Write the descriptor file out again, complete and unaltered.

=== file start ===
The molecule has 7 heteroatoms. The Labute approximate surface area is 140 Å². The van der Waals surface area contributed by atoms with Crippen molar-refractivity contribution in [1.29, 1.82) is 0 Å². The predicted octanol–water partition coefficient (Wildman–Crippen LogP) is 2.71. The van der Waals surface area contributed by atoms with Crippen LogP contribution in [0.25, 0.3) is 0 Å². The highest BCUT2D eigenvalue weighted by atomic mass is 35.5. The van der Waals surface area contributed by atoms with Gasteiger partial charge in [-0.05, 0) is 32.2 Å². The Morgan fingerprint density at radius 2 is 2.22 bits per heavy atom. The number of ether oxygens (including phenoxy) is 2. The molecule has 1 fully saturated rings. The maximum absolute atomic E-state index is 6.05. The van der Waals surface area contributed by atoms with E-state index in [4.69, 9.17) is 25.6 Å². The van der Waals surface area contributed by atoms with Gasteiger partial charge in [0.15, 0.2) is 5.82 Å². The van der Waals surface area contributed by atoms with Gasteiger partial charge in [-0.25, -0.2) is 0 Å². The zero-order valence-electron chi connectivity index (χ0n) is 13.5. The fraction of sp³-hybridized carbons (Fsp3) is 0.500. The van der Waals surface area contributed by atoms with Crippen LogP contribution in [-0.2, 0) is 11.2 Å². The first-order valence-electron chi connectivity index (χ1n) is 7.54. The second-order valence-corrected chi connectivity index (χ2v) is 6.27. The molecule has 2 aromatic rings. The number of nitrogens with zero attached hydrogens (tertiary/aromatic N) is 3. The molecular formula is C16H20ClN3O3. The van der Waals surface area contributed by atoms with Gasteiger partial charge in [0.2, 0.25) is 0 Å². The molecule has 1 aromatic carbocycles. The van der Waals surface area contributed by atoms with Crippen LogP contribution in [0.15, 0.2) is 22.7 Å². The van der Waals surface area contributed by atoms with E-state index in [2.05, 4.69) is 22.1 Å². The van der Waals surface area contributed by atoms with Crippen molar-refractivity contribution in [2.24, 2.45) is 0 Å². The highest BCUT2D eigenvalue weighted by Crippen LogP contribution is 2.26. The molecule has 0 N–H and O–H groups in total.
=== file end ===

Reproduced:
The molecule has 7 heteroatoms. The Labute approximate surface area is 140 Å². The van der Waals surface area contributed by atoms with Crippen molar-refractivity contribution in [1.29, 1.82) is 0 Å². The predicted octanol–water partition coefficient (Wildman–Crippen LogP) is 2.71. The van der Waals surface area contributed by atoms with Crippen LogP contribution in [0.25, 0.3) is 0 Å². The highest BCUT2D eigenvalue weighted by atomic mass is 35.5. The van der Waals surface area contributed by atoms with Gasteiger partial charge in [-0.05, 0) is 32.2 Å². The Morgan fingerprint density at radius 2 is 2.22 bits per heavy atom. The number of ether oxygens (including phenoxy) is 2. The molecule has 1 fully saturated rings. The maximum absolute atomic E-state index is 6.05. The van der Waals surface area contributed by atoms with E-state index in [4.69, 9.17) is 25.6 Å². The van der Waals surface area contributed by atoms with Gasteiger partial charge in [0.15, 0.2) is 5.82 Å². The van der Waals surface area contributed by atoms with Gasteiger partial charge in [-0.25, -0.2) is 0 Å². The zero-order valence-electron chi connectivity index (χ0n) is 13.5. The fraction of sp³-hybridized carbons (Fsp3) is 0.500. The van der Waals surface area contributed by atoms with Crippen LogP contribution in [-0.2, 0) is 11.2 Å². The first-order valence-electron chi connectivity index (χ1n) is 7.54. The second-order valence-corrected chi connectivity index (χ2v) is 6.27. The molecule has 2 aromatic rings. The number of nitrogens with zero attached hydrogens (tertiary/aromatic N) is 3. The molecular formula is C16H20ClN3O3. The van der Waals surface area contributed by atoms with Gasteiger partial charge in [0.2, 0.25) is 0 Å². The molecule has 1 aromatic carbocycles. The van der Waals surface area contributed by atoms with Crippen LogP contribution in [0.15, 0.2) is 22.7 Å². The van der Waals surface area contributed by atoms with E-state index in [2.05, 4.69) is 22.1 Å². The van der Waals surface area contributed by atoms with Crippen molar-refractivity contribution in [2.24, 2.45) is 0 Å². The highest BCUT2D eigenvalue weighted by Crippen LogP contribution is 2.26. The molecule has 0 N–H and O–H groups in total.